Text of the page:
Ash Wednesday observed March 1
The day after Fat Tuesday in the United States, Carnevale in Italy and Fasching in Germany — celebrations known for extravagant masks, lively parades, wild parties and overindulgence — is a time of somber reflection for Western Christians around the world. As the confetti is swept from the streets, churchgoers kneel at altars to be cleansed by holy cinders. The symbol of the cross is drawn on foreheads with ash to remind believers of salvation and mortality. “From ashes to ashes, from dust to dust.”
Even though Ash Wednesday is not a federal holiday, it is observed by many European countries, including regions of Austria, Belgium, Germany, Italy, Netherlands, Portugal, Luxembourg, Spain and Switzerland. Businesses may be closed, so workers can attend religious services, catch up on rest at home or spend time with family and friends.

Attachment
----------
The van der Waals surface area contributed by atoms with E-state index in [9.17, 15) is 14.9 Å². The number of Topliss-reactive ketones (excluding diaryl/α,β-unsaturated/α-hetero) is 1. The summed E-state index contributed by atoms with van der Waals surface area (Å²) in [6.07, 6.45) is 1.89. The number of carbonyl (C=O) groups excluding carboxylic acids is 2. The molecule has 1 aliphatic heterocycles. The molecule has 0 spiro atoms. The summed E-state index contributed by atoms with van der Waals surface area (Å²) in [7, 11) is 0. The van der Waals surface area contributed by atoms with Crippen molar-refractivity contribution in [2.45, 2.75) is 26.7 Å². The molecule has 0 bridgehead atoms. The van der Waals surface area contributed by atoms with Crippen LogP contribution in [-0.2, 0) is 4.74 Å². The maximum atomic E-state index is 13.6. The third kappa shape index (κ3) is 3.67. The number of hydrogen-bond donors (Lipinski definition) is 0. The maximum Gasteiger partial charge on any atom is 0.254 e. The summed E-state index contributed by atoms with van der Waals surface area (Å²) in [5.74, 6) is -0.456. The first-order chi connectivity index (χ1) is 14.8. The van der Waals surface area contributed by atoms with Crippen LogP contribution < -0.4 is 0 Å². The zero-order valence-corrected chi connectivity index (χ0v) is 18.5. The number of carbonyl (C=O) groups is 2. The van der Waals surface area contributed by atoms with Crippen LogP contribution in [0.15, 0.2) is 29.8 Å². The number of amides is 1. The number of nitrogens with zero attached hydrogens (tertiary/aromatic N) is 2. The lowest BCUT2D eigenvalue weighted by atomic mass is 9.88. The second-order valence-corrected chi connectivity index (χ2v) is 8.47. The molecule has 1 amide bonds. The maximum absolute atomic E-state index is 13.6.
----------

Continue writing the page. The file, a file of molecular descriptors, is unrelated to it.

This year, Ash Wednesday falls on March 1. Plan ahead to avoid any unexpected kinks in your itinerary due to the religious holiday.